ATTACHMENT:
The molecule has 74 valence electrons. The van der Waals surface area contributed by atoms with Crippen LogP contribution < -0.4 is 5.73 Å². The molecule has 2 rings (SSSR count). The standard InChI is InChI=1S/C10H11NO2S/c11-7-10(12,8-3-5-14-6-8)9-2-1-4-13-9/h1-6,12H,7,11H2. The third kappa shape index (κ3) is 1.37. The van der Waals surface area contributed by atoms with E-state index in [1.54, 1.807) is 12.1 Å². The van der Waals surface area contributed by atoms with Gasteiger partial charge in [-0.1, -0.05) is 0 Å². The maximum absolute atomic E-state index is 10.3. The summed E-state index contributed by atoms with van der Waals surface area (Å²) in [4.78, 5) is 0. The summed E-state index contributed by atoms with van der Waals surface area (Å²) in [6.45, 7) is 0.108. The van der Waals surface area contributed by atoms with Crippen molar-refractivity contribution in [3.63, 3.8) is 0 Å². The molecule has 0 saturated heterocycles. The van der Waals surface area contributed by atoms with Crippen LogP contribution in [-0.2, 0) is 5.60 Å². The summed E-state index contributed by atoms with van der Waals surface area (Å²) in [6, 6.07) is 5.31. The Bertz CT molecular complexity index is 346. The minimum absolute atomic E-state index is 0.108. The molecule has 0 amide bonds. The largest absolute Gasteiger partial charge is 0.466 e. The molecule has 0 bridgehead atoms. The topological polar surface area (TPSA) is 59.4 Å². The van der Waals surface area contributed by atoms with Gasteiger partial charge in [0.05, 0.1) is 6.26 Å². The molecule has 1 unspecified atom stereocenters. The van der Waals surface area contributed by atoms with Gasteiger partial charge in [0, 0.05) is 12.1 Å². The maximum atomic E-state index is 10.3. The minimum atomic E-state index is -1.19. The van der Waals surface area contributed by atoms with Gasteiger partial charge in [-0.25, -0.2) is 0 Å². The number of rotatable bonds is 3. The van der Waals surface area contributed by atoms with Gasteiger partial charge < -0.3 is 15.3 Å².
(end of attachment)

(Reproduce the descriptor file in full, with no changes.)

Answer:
The molecule has 74 valence electrons. The van der Waals surface area contributed by atoms with Crippen LogP contribution < -0.4 is 5.73 Å². The molecule has 2 rings (SSSR count). The standard InChI is InChI=1S/C10H11NO2S/c11-7-10(12,8-3-5-14-6-8)9-2-1-4-13-9/h1-6,12H,7,11H2. The third kappa shape index (κ3) is 1.37. The van der Waals surface area contributed by atoms with E-state index in [1.54, 1.807) is 12.1 Å². The van der Waals surface area contributed by atoms with Gasteiger partial charge in [-0.1, -0.05) is 0 Å². The maximum absolute atomic E-state index is 10.3. The summed E-state index contributed by atoms with van der Waals surface area (Å²) in [4.78, 5) is 0. The summed E-state index contributed by atoms with van der Waals surface area (Å²) in [6.45, 7) is 0.108. The van der Waals surface area contributed by atoms with Crippen molar-refractivity contribution in [3.63, 3.8) is 0 Å². The molecule has 0 saturated heterocycles. The van der Waals surface area contributed by atoms with Crippen LogP contribution in [-0.2, 0) is 5.60 Å². The summed E-state index contributed by atoms with van der Waals surface area (Å²) in [6, 6.07) is 5.31. The Bertz CT molecular complexity index is 346. The minimum absolute atomic E-state index is 0.108. The molecule has 0 amide bonds. The largest absolute Gasteiger partial charge is 0.466 e. The molecule has 0 bridgehead atoms. The topological polar surface area (TPSA) is 59.4 Å². The van der Waals surface area contributed by atoms with Gasteiger partial charge in [0.05, 0.1) is 6.26 Å². The molecule has 1 unspecified atom stereocenters. The van der Waals surface area contributed by atoms with Gasteiger partial charge in [0, 0.05) is 12.1 Å². The maximum atomic E-state index is 10.3. The minimum atomic E-state index is -1.19. The van der Waals surface area contributed by atoms with Gasteiger partial charge in [-0.25, -0.2) is 0 Å². The number of rotatable bonds is 3. The van der Waals surface area contributed by atoms with Gasteiger partial charge < -0.3 is 15.3 Å².